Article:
AFP, January 24, 2022 — United States has ordered the families of its diplomats to leave Ukraine, as rising fears of a Russian invasion pushed Western officials to meet Monday in a bid to coordinate their response and compile a battery of sanctions against Moscow.
It comes as EU foreign ministers will on Monday seek to align their response with the US when Washington’s top diplomat Antony Blinken joins a meeting of his EU counterparts by videolink.
He will brief them on his talks on Friday with Russian Foreign Minister Sergei Lavrov in Geneva, where the two sides agreed to keep working to ease tensions but failed to secure a major breakthrough to calm the escalating crisis.
The West accuses Moscow of threatening a further incursion into its pro-Western neighbor by massing over 100,000 troops on its border. The Kremlin insists its forces are not there to invade.
As tensions ramped up Washington authorized on Sunday the “voluntary” departure of non-essential embassy staff and urged its citizens in the Eastern European country to “consider departing now” ahead of any possible Russian military action.
The United States has led a diplomatic push to dissuade Russian President Vladimir Putin from attacking Ukraine and to marshall its allies to prepare swingeing economic punishment for Moscow if he does act.
Blinken has committed to provide a written response this week to Moscow after it laid down a series of security demands that would stop Ukraine joining NATO and roll back Washington’s influence in eastern Europe.
EU foreign ministers gathering in Brussels will look to sound out the United States over its plans as Europe frets it has been left on the sidelines of discussions about its own security arrangements.
Washington and EU have threatened Moscow with “massive consequences” if it sends in its forces — but getting consensus for hard-hitting measures among the bloc’s 27 nations is a complex task.
EU officials have been consulting with member states in a bid to draw up a raft of punishing sanctions in case Putin invades.
Meanwhile, Washington issued a travel advisory warning Americans to avoid all travel to Russia due to the situation “along the border with Ukraine” warning they could face “harassment”.
Foreign ministers are not expected to give approval to any options for sanctions on Monday — but one senior EU official insisted they could be imposed in a matter of “days” if needed.
“The reaction will be very quick, the reaction will be extremely clear,” the official said.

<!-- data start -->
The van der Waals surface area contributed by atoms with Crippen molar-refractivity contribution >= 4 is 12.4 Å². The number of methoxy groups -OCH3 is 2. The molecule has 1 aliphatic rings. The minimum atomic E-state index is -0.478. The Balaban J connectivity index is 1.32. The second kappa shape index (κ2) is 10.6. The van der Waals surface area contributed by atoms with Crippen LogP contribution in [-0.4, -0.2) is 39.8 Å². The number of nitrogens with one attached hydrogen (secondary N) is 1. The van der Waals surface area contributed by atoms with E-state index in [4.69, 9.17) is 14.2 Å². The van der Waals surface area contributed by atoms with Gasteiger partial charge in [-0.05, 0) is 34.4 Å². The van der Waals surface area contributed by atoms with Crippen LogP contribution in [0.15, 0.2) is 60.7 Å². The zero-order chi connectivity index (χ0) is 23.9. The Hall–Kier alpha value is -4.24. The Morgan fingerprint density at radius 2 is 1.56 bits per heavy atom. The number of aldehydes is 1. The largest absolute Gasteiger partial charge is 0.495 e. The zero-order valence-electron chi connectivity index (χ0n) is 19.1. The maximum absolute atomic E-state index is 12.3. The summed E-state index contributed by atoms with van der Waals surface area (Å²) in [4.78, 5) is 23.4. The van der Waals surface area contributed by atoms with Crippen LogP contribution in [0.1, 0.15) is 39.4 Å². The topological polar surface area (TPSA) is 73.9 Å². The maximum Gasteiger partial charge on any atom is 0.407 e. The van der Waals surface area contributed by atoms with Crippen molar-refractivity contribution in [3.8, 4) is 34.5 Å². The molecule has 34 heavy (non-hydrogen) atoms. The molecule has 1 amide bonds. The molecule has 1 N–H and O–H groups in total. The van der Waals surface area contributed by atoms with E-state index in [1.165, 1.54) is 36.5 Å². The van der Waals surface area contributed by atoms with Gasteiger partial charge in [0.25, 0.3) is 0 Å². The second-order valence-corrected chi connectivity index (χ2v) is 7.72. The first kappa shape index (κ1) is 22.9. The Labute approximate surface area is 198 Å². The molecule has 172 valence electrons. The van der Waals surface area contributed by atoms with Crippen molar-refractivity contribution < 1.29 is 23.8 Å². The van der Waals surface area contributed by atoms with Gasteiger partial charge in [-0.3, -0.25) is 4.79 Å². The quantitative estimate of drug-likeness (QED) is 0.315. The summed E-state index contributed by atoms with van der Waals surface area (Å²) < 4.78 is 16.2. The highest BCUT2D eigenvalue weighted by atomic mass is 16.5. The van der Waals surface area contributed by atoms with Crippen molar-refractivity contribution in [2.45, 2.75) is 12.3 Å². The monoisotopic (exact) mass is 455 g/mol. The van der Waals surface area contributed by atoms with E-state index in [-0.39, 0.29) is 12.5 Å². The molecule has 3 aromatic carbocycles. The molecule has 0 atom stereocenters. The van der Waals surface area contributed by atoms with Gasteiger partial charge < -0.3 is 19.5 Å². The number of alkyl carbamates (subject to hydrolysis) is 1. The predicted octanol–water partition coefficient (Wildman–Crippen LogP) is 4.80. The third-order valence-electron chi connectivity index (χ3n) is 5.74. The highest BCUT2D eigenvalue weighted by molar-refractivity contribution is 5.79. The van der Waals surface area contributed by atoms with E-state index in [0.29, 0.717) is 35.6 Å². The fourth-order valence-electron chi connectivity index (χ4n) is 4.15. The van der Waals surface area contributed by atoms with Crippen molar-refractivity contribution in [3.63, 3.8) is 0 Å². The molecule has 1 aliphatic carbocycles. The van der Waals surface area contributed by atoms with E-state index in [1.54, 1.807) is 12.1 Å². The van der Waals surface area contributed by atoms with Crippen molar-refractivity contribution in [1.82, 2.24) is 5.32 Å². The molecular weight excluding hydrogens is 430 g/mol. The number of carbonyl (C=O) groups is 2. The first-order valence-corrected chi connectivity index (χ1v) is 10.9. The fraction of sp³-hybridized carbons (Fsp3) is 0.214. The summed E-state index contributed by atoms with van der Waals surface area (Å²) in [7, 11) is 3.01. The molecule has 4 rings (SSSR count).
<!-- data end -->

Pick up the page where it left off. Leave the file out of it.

Another EU official working on the sanctions told AFP that Europe’s huge oil and gas imports were seen as possible leverage.
But one European diplomat said that complaints led by Germany appeared to have taken a proposal to sever Moscow from the global SWIFT payment system off the table.
Ukraine over the weekend took a swipe at Berlin’s refusal to supply arms to Kyiv and hesitation over SWIFT, accusing it of “encouraging Putin”.
Blinken, who was in Germany last week, insisted he had “no doubts” that the EU’s economic powerhouse was resolute over the crisis.
Britain, which left the EU at the end of 2020, ramped up the rhetoric with Moscow over the weekend by alleging it had information the Kremlin was seeking to install a “pro-Russian” leader in Kyiv.
The current fears of a Russian invasion follow Moscow’s 2014 annexation of Crimea from Ukraine.
Kyiv is already fighting a low-level conflict with Russian-backed rebels controlling a chunk of the east of the country that has claimed 13,000 lives in the past eight years.
Some within the EU fear it is being ignored in the current crisis as Moscow focuses on its talks with the US and NATO in a move reminiscent of the Cold War-era.
But there has been pushback, especially from eastern members, against a proposal from French President Emmanuel Macron that the bloc should open its own security talks with Russia.
A draft statement from the foreign ministers seen by AFP is set to state that the EU will “actively and substantially contribute to discussions within the existing frameworks”. By Max Delany, Sylvie Lanteaume